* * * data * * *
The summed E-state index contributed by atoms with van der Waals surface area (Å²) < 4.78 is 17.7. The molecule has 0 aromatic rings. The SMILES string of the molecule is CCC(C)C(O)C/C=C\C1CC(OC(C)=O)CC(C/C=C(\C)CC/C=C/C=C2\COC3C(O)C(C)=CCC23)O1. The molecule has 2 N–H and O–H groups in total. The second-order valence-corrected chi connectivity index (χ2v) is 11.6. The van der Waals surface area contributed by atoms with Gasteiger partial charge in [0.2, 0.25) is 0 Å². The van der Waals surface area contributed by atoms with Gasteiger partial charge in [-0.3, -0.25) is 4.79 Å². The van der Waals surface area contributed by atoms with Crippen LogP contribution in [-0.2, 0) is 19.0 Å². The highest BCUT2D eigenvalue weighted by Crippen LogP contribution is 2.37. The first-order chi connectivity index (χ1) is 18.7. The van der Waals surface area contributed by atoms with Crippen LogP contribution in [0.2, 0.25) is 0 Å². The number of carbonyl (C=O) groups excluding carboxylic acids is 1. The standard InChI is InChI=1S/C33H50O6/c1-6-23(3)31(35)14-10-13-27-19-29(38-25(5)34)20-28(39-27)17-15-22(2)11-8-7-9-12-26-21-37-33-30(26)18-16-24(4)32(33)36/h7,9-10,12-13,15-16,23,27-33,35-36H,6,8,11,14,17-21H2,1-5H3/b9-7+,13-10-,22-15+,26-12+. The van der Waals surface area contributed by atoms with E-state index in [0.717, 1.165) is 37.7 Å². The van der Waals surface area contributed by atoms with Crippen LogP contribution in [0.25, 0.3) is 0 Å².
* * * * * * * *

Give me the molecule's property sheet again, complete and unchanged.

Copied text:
The summed E-state index contributed by atoms with van der Waals surface area (Å²) < 4.78 is 17.7. The molecule has 0 aromatic rings. The SMILES string of the molecule is CCC(C)C(O)C/C=C\C1CC(OC(C)=O)CC(C/C=C(\C)CC/C=C/C=C2\COC3C(O)C(C)=CCC23)O1. The molecule has 2 N–H and O–H groups in total. The second-order valence-corrected chi connectivity index (χ2v) is 11.6. The van der Waals surface area contributed by atoms with Gasteiger partial charge in [0.2, 0.25) is 0 Å². The van der Waals surface area contributed by atoms with Gasteiger partial charge in [-0.3, -0.25) is 4.79 Å². The van der Waals surface area contributed by atoms with Crippen LogP contribution in [-0.2, 0) is 19.0 Å². The highest BCUT2D eigenvalue weighted by Crippen LogP contribution is 2.37. The first-order chi connectivity index (χ1) is 18.7. The van der Waals surface area contributed by atoms with Crippen LogP contribution in [0.2, 0.25) is 0 Å². The number of carbonyl (C=O) groups excluding carboxylic acids is 1. The standard InChI is InChI=1S/C33H50O6/c1-6-23(3)31(35)14-10-13-27-19-29(38-25(5)34)20-28(39-27)17-15-22(2)11-8-7-9-12-26-21-37-33-30(26)18-16-24(4)32(33)36/h7,9-10,12-13,15-16,23,27-33,35-36H,6,8,11,14,17-21H2,1-5H3/b9-7+,13-10-,22-15+,26-12+. The van der Waals surface area contributed by atoms with E-state index in [0.717, 1.165) is 37.7 Å². The van der Waals surface area contributed by atoms with Crippen LogP contribution in [0.25, 0.3) is 0 Å².